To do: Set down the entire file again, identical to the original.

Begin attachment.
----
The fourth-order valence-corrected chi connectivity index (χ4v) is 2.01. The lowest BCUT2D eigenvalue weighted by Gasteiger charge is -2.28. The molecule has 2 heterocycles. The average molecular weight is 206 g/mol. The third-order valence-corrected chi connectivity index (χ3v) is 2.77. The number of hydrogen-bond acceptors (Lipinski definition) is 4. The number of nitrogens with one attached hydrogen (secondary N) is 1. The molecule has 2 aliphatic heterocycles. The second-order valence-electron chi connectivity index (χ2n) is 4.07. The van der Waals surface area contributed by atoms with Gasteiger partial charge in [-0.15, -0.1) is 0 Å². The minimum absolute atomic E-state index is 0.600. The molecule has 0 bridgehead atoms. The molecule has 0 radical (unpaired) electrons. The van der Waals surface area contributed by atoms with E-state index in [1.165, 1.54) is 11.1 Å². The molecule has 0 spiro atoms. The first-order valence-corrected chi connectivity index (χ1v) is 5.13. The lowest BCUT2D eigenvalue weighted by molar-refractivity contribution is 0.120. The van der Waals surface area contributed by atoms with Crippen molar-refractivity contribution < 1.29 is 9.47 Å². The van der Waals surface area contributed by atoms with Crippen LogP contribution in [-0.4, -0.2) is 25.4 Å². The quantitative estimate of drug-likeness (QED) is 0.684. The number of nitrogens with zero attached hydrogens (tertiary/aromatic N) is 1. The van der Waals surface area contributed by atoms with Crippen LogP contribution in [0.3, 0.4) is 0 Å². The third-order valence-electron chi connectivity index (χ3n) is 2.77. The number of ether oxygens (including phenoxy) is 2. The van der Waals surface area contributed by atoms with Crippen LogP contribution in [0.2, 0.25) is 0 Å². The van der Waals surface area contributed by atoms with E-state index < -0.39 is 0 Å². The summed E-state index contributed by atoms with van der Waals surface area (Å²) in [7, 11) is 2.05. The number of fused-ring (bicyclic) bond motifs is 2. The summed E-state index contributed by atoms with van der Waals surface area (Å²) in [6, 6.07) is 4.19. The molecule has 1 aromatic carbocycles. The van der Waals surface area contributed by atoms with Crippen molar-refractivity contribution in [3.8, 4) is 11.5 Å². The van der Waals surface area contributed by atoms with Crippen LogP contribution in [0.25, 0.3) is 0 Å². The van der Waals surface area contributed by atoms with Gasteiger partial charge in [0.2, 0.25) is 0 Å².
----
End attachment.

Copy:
The fourth-order valence-corrected chi connectivity index (χ4v) is 2.01. The lowest BCUT2D eigenvalue weighted by Gasteiger charge is -2.28. The molecule has 2 heterocycles. The average molecular weight is 206 g/mol. The third-order valence-corrected chi connectivity index (χ3v) is 2.77. The number of hydrogen-bond acceptors (Lipinski definition) is 4. The number of nitrogens with one attached hydrogen (secondary N) is 1. The molecule has 2 aliphatic heterocycles. The second-order valence-electron chi connectivity index (χ2n) is 4.07. The van der Waals surface area contributed by atoms with Gasteiger partial charge in [-0.15, -0.1) is 0 Å². The minimum absolute atomic E-state index is 0.600. The molecule has 0 bridgehead atoms. The molecule has 0 radical (unpaired) electrons. The van der Waals surface area contributed by atoms with E-state index in [1.165, 1.54) is 11.1 Å². The molecule has 0 spiro atoms. The first-order valence-corrected chi connectivity index (χ1v) is 5.13. The lowest BCUT2D eigenvalue weighted by molar-refractivity contribution is 0.120. The van der Waals surface area contributed by atoms with Crippen molar-refractivity contribution < 1.29 is 9.47 Å². The van der Waals surface area contributed by atoms with Crippen LogP contribution in [-0.4, -0.2) is 25.4 Å². The quantitative estimate of drug-likeness (QED) is 0.684. The number of nitrogens with zero attached hydrogens (tertiary/aromatic N) is 1. The van der Waals surface area contributed by atoms with Crippen LogP contribution in [0.3, 0.4) is 0 Å². The third-order valence-electron chi connectivity index (χ3n) is 2.77. The number of ether oxygens (including phenoxy) is 2. The van der Waals surface area contributed by atoms with Crippen LogP contribution in [0.2, 0.25) is 0 Å². The van der Waals surface area contributed by atoms with E-state index < -0.39 is 0 Å². The summed E-state index contributed by atoms with van der Waals surface area (Å²) in [7, 11) is 2.05. The number of fused-ring (bicyclic) bond motifs is 2. The summed E-state index contributed by atoms with van der Waals surface area (Å²) in [6, 6.07) is 4.19. The molecule has 1 aromatic carbocycles. The van der Waals surface area contributed by atoms with Crippen molar-refractivity contribution in [3.8, 4) is 11.5 Å². The van der Waals surface area contributed by atoms with Crippen LogP contribution in [0.25, 0.3) is 0 Å². The van der Waals surface area contributed by atoms with Gasteiger partial charge in [0.2, 0.25) is 0 Å².